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As it does every year, Rolex introduced a fleet of new models for 2022. And one of those new releases was the Air-King 126900. While the Air-King name is certainly not new to Rolex - it has been around since the end of World War II - the 126900 is the newest reference in the collection.
If you only got a glance of the Air-King 126900, you wouldn't be blamed for thinking it was essentially identical to the previous Air King 116900 that it supplanted. However, a closer review does reveal a few notable updates that alter the way the Air King wears and performs. In true Rolex fashion, it's not about revolutionary changes but rather, thoughtful design tweaks that illustrate that there's always room for improvement.
So if you're keen to know what's new and what isn't with the new reference 126900, keep reading for a comprehensive overview of the latest Rolex Air King that was released in 2022.
Case: 40mm Oystersteel (904L Stainless Steel)
Dial: Black, 3/6/9 Hour Markers, Minute Markers
Functions: Center Hour, Minute, and Seconds Hands
Bracelet/Clasp: Oyster Bracelet, Folding Oysterlock Safety Clasp, Easylink 5mm Extension Link
Caliber: 3230 Self-Winding Movement, 70-Hour Power Reserve
Water Resistance: 100 Meters (330 Feet)
The ref. 126900 replaces the ref. 116900, which debuted in 2016. For context, it's important to note that the 116900 brought about a whole new design for the Rolex Air-King including a new and larger 40mm size, as well as a redesigned black dial (inspired by the Bloodhound dashboard) that includes both minute and hour markers. It's also interesting to point out that, unlike other Rolex collections, the current Air-King is a one-reference line—which is to say, there are no options for materials, dial colors, or bracelet styles.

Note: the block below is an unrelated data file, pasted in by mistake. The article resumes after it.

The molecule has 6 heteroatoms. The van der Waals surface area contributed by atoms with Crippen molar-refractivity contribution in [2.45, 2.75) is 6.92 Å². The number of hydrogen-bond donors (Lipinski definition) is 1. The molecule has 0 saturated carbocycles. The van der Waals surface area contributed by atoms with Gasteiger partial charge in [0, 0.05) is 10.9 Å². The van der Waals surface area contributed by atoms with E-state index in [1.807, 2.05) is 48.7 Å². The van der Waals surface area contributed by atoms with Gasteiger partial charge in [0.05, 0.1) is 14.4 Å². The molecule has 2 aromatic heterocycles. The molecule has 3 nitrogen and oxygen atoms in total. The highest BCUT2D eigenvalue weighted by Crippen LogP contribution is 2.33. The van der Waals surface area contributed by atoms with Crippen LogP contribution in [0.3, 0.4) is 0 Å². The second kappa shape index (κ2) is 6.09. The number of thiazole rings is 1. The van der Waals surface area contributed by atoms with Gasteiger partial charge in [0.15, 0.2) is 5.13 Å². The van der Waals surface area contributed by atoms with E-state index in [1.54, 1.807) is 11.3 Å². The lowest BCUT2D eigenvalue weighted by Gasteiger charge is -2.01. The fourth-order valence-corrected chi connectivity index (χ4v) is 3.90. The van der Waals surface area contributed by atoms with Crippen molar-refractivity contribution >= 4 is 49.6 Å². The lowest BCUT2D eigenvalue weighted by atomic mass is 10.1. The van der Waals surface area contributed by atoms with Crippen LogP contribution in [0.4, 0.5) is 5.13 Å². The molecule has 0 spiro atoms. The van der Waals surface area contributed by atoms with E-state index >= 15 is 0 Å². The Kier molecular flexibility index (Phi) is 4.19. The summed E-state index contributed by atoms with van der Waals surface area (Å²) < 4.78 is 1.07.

The latest Air-King retains the same 40mm case diameter, dial color, Oyster bracelet, and steel construction of its predecessor. So what's new with the Air-King 126900?
First of all, if we look at the case, we see that Rolex has equipped the 126900 with crown guards. The Oyster case is also slightly flatter and slimmer. Second, if we zoom in on the dial, we notice that Rolex has added a “0” before the 5-minute marker for better balance with the rest of the two-digit minute markers. Additionally, the hour markers at 3, 6, and 9 are now coated with Chromalight luminescence so they can also glow in the dark. Staying on the dial for another moment, Rolex has also added its crown logo between SWISS and MADE, just below 6 o'clock.
The presence of that small crown logo signals a new movement inside the Air King 126900, which is the Caliber 3230. Part of Rolex's newest generation of movements, Caliber 3230 is the time-only (no date) variant. It is COSC certified, accurate to +/-2 seconds per day, and supplies the ref. 126900 with 70 hours of power reserve.
Finally, another new update that the Air-King 126900 benefits from is a revamped Oyster bracelet with slightly wider center links. The biggest change to the bracelet, however, is the addition of the sturdy folding Oysterlock safety clasp, complete with the Easylink 5mm extension system.
With the release of the latest Air-King, it's only normal to wonder how the 126900 vs. 116900 stack up against each other. As mentioned, Rolex added a handful of updates and improvements to the Air-King ref. 129600, but really, how different is the new version from the discontinued one?